Saturday, 12 November 2011

Penn State Said to Be Planning Paterno Exit Amid Scandal

STATE COLLEGE, Pa., Nov 12  - Penn State's football team struggled in its final home football game of the year on Saturday after its revered coach was fired amid a child sex abuse and cover-up scandal that has rocked the campus.


On a crisp, sunny autumn day, police monitored roads and patrolled the area from the air and searched fans thoroughly as they entered the 106,000-seat Beaver Stadium following an anonymous bomb threat made Friday on night.


Many fans wore blue -- the color long associated with a "stop child abuse" campaign -- rather than traditional game-day white as they watched their Nittany Lions team go up against the University of Nebraska.


A group of male fans went bare-chested with letters spelling out "FOR THE KIDS" displayed across their chests in blue paint.


The Penn State team walked somberly onto the field, arm in arm, through an honor guard formed by the Blue Band, the university's roughly 300-strong marching band. Both teams then met at midfield to pray for those who have suffered from child abuse.


It is the first game in more than four decades in which Penn State will not be led by Joe Paterno, who has a record 409 victories under his belt since 1966 and is one of the most respected coaches in U.S. college football.


ESPN sports cable channel reported that Paterno had penned a note to the team on Friday, saying he was heartbroken but urged them to focus on the game.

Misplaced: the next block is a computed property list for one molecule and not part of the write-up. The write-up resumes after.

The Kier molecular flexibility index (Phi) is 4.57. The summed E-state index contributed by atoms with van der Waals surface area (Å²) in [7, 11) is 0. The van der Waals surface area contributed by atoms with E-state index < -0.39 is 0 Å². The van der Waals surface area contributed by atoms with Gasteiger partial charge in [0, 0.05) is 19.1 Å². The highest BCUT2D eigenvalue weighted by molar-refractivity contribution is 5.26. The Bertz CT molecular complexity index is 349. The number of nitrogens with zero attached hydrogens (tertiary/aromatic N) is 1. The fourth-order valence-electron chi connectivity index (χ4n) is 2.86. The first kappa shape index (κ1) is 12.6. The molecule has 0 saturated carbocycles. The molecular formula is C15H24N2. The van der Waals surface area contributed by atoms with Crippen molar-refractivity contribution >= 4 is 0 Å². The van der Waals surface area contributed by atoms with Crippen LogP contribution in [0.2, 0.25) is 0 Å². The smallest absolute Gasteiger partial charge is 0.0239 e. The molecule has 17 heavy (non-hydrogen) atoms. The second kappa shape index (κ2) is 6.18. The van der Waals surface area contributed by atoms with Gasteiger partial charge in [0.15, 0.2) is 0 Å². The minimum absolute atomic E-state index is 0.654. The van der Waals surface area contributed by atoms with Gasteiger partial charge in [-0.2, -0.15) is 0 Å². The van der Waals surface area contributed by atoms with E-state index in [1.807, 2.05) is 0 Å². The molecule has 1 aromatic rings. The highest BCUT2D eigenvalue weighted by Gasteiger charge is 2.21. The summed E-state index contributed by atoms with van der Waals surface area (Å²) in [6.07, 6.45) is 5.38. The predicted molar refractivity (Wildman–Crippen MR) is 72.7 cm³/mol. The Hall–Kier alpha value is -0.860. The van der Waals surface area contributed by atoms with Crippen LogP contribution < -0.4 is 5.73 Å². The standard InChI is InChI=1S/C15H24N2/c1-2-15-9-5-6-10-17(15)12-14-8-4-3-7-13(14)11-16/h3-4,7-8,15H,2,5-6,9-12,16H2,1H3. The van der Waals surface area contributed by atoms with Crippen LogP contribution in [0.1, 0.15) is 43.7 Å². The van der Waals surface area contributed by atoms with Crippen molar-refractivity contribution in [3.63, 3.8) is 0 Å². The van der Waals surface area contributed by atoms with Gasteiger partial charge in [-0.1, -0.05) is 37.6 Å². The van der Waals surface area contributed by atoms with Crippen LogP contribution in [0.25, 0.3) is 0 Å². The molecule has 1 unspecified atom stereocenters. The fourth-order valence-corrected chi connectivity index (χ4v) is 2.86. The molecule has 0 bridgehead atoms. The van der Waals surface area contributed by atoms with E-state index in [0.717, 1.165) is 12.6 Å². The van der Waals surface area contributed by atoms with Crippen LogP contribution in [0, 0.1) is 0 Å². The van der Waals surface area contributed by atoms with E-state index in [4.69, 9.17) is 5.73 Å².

Interim head coach Tom Bradley, part of the team's coaching staff since 1979, said before the game that he had a flood of emotions going through his mind.


With his team, which came into the game with an 8-1 season record, down 10-0 at halftime to the lower ranked Nebraska Cornhuskers, the taciturn Bradley said Penn State needed to "get back to fundamentals."


The firings Wednesday of Paterno, 84, and college president Graham Spanier touched off scattered violence from protesting students.


The Nittany Lions' assistant coach, Mike McQueary, a central figure in the abuse scandal, is also absent after being put on paid administrative leave on Friday.


Mr. Paterno’s day-to-day status with the program could be affected by the state attorney general’s investigation into the sexual abuse allegations. In explaining his actions, Mr. Paterno has publicly said he was not told of the graphic nature of a suspected 2002 assault by Jerry Sandusky, a former assistant, of a young boy in the football building’s showers. Mr. Paterno said the graduate assistant who reported the assault, Mike McQueary, said only that something disturbing had happened that was perhaps sexual in nature.


But on Tuesday, a person with knowledge of Mr. McQueary’s version of events called Mr. Paterno’s claim into question. The person said Mr. McQueary had told those in authority the explicit details of what he saw, including in his face-to-face meeting with Mr. Paterno the day after the incident.


Mr. Paterno’s son Scott, who has acted as a family spokesman, and his lawyer, Joshua D. Lock, did not respond to interview requests Tuesday. Mr. Paterno was to have held a news conference Tuesday, but the university canceled it less than an hour before it was scheduled to begin. Leaving his house on his way to the football team’s practice, he told reporters: “I know you guys have a lot of questions. I was hoping I could answer them today. We’ll try to do it as soon as we can.”